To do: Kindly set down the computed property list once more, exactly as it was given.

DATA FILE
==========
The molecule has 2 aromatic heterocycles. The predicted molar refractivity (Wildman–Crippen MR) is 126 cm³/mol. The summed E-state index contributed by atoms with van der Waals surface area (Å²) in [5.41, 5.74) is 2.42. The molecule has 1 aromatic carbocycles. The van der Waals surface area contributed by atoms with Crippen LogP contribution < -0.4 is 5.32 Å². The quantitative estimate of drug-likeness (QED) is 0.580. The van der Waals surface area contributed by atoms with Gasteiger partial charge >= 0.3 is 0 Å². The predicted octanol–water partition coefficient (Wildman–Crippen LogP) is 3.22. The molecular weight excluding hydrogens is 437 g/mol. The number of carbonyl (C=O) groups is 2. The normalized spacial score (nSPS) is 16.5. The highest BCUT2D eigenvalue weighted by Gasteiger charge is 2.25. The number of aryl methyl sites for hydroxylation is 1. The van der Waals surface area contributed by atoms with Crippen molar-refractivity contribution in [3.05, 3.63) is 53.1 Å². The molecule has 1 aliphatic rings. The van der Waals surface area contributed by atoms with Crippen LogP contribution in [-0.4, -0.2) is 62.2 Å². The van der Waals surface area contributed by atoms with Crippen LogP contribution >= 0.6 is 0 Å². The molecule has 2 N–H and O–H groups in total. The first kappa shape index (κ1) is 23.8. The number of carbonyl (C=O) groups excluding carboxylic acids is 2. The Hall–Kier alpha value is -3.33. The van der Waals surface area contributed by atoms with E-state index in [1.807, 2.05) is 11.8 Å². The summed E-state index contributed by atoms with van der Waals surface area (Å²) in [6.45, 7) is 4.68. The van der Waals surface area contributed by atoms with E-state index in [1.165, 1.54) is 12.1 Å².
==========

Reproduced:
The molecule has 2 aromatic heterocycles. The predicted molar refractivity (Wildman–Crippen MR) is 126 cm³/mol. The summed E-state index contributed by atoms with van der Waals surface area (Å²) in [5.41, 5.74) is 2.42. The molecule has 1 aromatic carbocycles. The van der Waals surface area contributed by atoms with Crippen LogP contribution < -0.4 is 5.32 Å². The quantitative estimate of drug-likeness (QED) is 0.580. The van der Waals surface area contributed by atoms with Gasteiger partial charge >= 0.3 is 0 Å². The predicted octanol–water partition coefficient (Wildman–Crippen LogP) is 3.22. The molecular weight excluding hydrogens is 437 g/mol. The number of carbonyl (C=O) groups is 2. The normalized spacial score (nSPS) is 16.5. The highest BCUT2D eigenvalue weighted by Gasteiger charge is 2.25. The number of aryl methyl sites for hydroxylation is 1. The van der Waals surface area contributed by atoms with Crippen molar-refractivity contribution in [3.05, 3.63) is 53.1 Å². The molecule has 1 aliphatic rings. The van der Waals surface area contributed by atoms with Crippen LogP contribution in [-0.4, -0.2) is 62.2 Å². The van der Waals surface area contributed by atoms with Crippen LogP contribution >= 0.6 is 0 Å². The molecule has 2 N–H and O–H groups in total. The first kappa shape index (κ1) is 23.8. The number of carbonyl (C=O) groups excluding carboxylic acids is 2. The Hall–Kier alpha value is -3.33. The van der Waals surface area contributed by atoms with E-state index in [1.807, 2.05) is 11.8 Å². The summed E-state index contributed by atoms with van der Waals surface area (Å²) in [6.45, 7) is 4.68. The van der Waals surface area contributed by atoms with E-state index in [1.165, 1.54) is 12.1 Å².